Current trends such as global change will require natural resource disciplines to expand their scientific basis and possibly shift their dominant paradigms to adopt a broader view of the systems they manage as complex social-ecological systems. This likely will result in borrowing and adapting theories and concepts from other disciplines, such as complexity science. Students in natural resources will need more training in these paradigms and learn to incorporate concepts such as thresholds, uncertainty, and cross-scale interactions as they affect ecosystem dynamics into management or restoration prescriptions. This is particularly true for forest management.
The aim of this course is to prepare students to critically assess and analyse the challenges and opportunities related to sustainably managing forests in a diverse range of social, cultural, environmental and economic contexts and in consideration of the inherent complexity of the forest ecosystem. This year a specific emphasis will be placed on the European context, with visits to a study region in Tuscany, Italy.
The course involves preparatory readings and discussion of key literature on the subject and then one week in the Vallombrosa forest, Tuscany.
Topics covered will include:
- complex systems theory
- complex social-ecological networks
- panarchy and resilience theory applied to social-ecological systems
- incorporating complexity into natural resource management
- adaptive capacity in social governance of natural resource systems
- wicked problems and uncertainty
- case studies and examples
The field component is a multi-university cooperation and will be co-taught by Dr. Lael Parrott, Professor in Earth, Environmental, and Geographic Sciences and Biology and Director of the Institute for Biodiversity, Resilience, and Ecosystem Services, University of British Columbia, Canada; Dr. Klaus Puettmann, Edmund Hayes Professor in Silviculture Alternatives, Oregon State University, USA; Dr. Christian Messier, Director and Professor, Institut des sciences de la forêt tempérée, Université du Québec, Canada, and Dr. Susanna Nocentini, Professor Forest Management, University of Florence, Italy. Joining us at the Vallombrosa forest will be graduate students enrolled in similar courses at the three other institutions. The field component will involve active learning, site visits, and group work on exercises aimed at operationalizing key concepts.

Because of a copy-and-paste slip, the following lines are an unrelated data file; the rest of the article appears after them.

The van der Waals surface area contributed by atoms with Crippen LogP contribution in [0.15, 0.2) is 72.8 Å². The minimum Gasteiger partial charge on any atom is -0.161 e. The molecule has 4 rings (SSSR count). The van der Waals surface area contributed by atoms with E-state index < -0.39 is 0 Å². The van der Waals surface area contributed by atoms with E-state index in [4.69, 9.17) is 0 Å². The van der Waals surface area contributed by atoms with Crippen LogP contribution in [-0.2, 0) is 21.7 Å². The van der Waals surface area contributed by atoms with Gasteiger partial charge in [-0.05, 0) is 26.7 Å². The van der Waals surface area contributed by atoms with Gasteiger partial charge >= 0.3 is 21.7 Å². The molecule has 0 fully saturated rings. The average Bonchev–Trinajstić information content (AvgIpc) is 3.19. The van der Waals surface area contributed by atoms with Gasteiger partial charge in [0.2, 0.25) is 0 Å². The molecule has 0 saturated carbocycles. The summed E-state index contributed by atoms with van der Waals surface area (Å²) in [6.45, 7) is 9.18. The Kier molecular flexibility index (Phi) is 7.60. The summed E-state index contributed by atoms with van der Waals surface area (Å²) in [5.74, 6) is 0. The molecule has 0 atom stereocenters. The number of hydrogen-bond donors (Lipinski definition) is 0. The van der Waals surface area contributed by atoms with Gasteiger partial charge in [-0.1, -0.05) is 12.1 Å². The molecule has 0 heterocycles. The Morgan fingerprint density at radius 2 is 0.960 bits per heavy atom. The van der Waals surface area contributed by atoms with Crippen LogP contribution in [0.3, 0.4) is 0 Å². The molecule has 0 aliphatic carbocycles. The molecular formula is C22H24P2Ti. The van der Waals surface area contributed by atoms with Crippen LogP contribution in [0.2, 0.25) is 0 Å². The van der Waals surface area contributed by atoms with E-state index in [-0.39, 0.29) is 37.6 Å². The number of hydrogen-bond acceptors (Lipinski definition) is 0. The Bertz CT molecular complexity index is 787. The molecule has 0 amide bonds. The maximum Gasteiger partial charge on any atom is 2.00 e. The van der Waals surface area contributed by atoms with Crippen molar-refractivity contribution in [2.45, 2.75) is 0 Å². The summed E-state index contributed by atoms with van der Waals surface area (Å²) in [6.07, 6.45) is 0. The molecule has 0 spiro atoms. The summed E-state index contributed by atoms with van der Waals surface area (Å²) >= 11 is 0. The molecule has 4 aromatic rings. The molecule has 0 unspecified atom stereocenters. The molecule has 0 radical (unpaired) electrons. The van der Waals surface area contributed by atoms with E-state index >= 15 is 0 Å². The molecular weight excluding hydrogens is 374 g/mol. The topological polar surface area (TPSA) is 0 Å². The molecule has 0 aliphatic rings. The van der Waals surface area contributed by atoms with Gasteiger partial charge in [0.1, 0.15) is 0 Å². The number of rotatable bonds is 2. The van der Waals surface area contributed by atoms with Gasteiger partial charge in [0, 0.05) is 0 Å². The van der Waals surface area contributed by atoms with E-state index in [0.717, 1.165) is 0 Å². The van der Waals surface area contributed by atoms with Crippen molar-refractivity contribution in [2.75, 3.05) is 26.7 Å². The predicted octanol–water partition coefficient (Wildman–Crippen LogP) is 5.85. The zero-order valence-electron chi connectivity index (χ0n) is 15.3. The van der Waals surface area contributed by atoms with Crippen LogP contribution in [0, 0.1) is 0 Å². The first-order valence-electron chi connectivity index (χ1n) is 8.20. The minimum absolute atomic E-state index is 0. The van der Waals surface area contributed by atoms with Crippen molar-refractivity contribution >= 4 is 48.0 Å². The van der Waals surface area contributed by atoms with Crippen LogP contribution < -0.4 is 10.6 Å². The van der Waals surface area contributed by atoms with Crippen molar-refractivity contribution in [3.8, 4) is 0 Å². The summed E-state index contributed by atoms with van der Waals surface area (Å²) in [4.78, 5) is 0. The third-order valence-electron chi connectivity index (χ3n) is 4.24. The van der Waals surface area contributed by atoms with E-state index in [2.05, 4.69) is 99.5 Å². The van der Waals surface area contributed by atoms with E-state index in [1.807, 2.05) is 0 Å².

Program Content (Learning Outcomes):
- Describe how conceptual models of social-ecological systems are applicable to forest systems
- Describe the key characteristics of a complex system and explain how these apply to a forest ecosystem with a special emphasis on thresholds, non-linearity, and feedback loops
- Assess and propose how to manage and plan for the impacts of cross-scale interactions, scale-misfits, and scale hierarchies on forest dynamics over scales of space and time.
- Propose how to integrate the inherent uncertainty of social-ecological systems into forecasting and prediction efforts.
- Integrate information from the three previous learning outcomes and work with an ecosystem model that is composed of dynamic, ever-changing components and interactions and does not follow linear successional pathways.
- Understand the concepts of resilience, panarchy, adaptive capacity and vulnerability as they apply to social-ecological systems, and in the specific context of forest systems
- For a given forest system, propose policy, stewardship, management or other interventions that may contribute to achieving societal, economic and ecological objectives over the long-term
Up to 15 students will be accepted into this program. Preference will be given to students in earth & environmental sciences, geography, ecology, forestry, sustainability or a related discipline, however, students in ALL disciplines are encouraged to apply. Students are expected to bring in their respective backgrounds and expertise to ensure a multi-dimensional discussion and learning environment.
2017 Winter Term 1
Field component: September 24 – 29, 2017 at the Vallombrosa Forest, Tuscany, Italy (please consider travel times before and after the field component)
Seminar component: Students will meet with the instructor to discuss theory and preparatory readings during the 3 weeks prior to travel. Times and location TBD.
Course number and title: EESC 551D – Forests as complex social-ecological systems
Short Description: Comprehensive, graduate-level survey of recent research related to the study and management of complex, social-ecological systems at the landscape scale, with an emphasis on applications to forest management.
Be enrolled in a graduate program at the Masters or Doctoral level at the time the course is offered.
The course is held at the Forest of Vallombrosa in Tuscani, Italy. Students will be staying in rooms at the Paradisino Student House in Vallombrosa. Group meals will be provided and are included in the cost of lodging.
NOTE: The program fee will be offset by $1,000 for UBC students qualifying for the Go Global Award (i.e., those students with a 70% average over 24 credits during the 2015-2016 academic year).
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Please fill out the budgeting tool prior to applying to gain an idea of the overall costs.
Deadline: Application is now closed
Application: Please submit the application here, and you will be contacted by Go Global for next steps
Eligible applicants may be invited for an interview prior to being accepted into the program
Withdrawals and Refunds
If you decide to withdraw your application following submission, you need to make this request in writing by email to Skye Larlee at firstname.lastname@example.org Please be sure to consult the Global Seminar Refund Policy terms.
For questions about the application process and/or funding and scholarship eligibility, please contact Skye Larlee at Go Global
Last reviewed 5/19/2017 3:47:49 PM